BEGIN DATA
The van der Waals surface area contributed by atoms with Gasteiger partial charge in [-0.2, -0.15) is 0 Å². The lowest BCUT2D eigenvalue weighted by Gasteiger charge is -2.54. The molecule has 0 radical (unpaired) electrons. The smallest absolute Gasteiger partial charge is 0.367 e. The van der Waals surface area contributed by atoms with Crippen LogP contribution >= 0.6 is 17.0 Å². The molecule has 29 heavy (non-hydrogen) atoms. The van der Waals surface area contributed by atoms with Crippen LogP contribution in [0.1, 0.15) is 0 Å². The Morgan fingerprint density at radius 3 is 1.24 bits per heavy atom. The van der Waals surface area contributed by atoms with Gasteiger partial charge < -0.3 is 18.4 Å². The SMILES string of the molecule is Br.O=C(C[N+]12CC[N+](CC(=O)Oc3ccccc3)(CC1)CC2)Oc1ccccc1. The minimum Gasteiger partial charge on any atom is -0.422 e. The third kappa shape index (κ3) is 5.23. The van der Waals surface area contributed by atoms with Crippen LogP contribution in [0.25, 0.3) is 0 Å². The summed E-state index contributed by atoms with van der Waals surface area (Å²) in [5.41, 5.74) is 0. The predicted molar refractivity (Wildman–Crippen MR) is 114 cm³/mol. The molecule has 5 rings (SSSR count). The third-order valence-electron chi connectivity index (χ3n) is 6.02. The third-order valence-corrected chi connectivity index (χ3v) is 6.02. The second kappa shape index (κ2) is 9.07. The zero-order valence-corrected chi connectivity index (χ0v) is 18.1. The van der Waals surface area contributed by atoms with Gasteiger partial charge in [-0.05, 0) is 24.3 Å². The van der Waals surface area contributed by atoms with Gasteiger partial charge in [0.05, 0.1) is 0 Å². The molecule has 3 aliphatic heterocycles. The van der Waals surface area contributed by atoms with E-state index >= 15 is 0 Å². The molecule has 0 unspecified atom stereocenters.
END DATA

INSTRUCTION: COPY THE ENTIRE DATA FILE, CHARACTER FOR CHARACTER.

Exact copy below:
The van der Waals surface area contributed by atoms with Gasteiger partial charge in [-0.2, -0.15) is 0 Å². The lowest BCUT2D eigenvalue weighted by Gasteiger charge is -2.54. The molecule has 0 radical (unpaired) electrons. The smallest absolute Gasteiger partial charge is 0.367 e. The van der Waals surface area contributed by atoms with Crippen LogP contribution >= 0.6 is 17.0 Å². The molecule has 29 heavy (non-hydrogen) atoms. The van der Waals surface area contributed by atoms with Crippen LogP contribution in [0.1, 0.15) is 0 Å². The Morgan fingerprint density at radius 3 is 1.24 bits per heavy atom. The van der Waals surface area contributed by atoms with Gasteiger partial charge < -0.3 is 18.4 Å². The SMILES string of the molecule is Br.O=C(C[N+]12CC[N+](CC(=O)Oc3ccccc3)(CC1)CC2)Oc1ccccc1. The minimum Gasteiger partial charge on any atom is -0.422 e. The third kappa shape index (κ3) is 5.23. The van der Waals surface area contributed by atoms with Crippen LogP contribution in [0.25, 0.3) is 0 Å². The summed E-state index contributed by atoms with van der Waals surface area (Å²) in [5.41, 5.74) is 0. The predicted molar refractivity (Wildman–Crippen MR) is 114 cm³/mol. The molecule has 5 rings (SSSR count). The third-order valence-electron chi connectivity index (χ3n) is 6.02. The third-order valence-corrected chi connectivity index (χ3v) is 6.02. The second kappa shape index (κ2) is 9.07. The zero-order valence-corrected chi connectivity index (χ0v) is 18.1. The van der Waals surface area contributed by atoms with Gasteiger partial charge in [-0.05, 0) is 24.3 Å². The van der Waals surface area contributed by atoms with Gasteiger partial charge in [0.05, 0.1) is 0 Å². The molecule has 3 aliphatic heterocycles. The van der Waals surface area contributed by atoms with E-state index >= 15 is 0 Å². The molecule has 0 unspecified atom stereocenters.